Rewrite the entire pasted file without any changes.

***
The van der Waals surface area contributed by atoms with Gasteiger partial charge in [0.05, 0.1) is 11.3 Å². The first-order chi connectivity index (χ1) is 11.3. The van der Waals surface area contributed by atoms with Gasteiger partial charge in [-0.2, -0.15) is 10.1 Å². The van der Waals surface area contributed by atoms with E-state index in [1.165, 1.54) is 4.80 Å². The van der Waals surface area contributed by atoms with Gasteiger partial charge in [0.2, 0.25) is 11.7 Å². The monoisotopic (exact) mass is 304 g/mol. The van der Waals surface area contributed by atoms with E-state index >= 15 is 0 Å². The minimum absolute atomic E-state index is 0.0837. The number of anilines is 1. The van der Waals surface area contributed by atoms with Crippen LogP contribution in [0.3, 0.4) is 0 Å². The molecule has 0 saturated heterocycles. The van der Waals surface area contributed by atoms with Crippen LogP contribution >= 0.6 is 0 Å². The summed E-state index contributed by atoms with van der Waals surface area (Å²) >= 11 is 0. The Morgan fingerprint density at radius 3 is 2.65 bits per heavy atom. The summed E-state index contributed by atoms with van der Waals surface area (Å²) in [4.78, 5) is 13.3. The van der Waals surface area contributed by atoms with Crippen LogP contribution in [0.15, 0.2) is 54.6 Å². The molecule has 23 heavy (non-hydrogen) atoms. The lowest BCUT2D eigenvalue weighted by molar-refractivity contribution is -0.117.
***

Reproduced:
The van der Waals surface area contributed by atoms with Gasteiger partial charge in [0.05, 0.1) is 11.3 Å². The first-order chi connectivity index (χ1) is 11.3. The van der Waals surface area contributed by atoms with Gasteiger partial charge in [-0.2, -0.15) is 10.1 Å². The van der Waals surface area contributed by atoms with E-state index in [1.165, 1.54) is 4.80 Å². The van der Waals surface area contributed by atoms with Gasteiger partial charge in [0.2, 0.25) is 11.7 Å². The monoisotopic (exact) mass is 304 g/mol. The van der Waals surface area contributed by atoms with E-state index >= 15 is 0 Å². The minimum absolute atomic E-state index is 0.0837. The number of anilines is 1. The van der Waals surface area contributed by atoms with Crippen LogP contribution in [0.3, 0.4) is 0 Å². The molecule has 0 saturated heterocycles. The van der Waals surface area contributed by atoms with Crippen LogP contribution >= 0.6 is 0 Å². The summed E-state index contributed by atoms with van der Waals surface area (Å²) >= 11 is 0. The Morgan fingerprint density at radius 3 is 2.65 bits per heavy atom. The summed E-state index contributed by atoms with van der Waals surface area (Å²) in [4.78, 5) is 13.3. The van der Waals surface area contributed by atoms with Crippen LogP contribution in [0.15, 0.2) is 54.6 Å². The molecule has 23 heavy (non-hydrogen) atoms. The lowest BCUT2D eigenvalue weighted by molar-refractivity contribution is -0.117.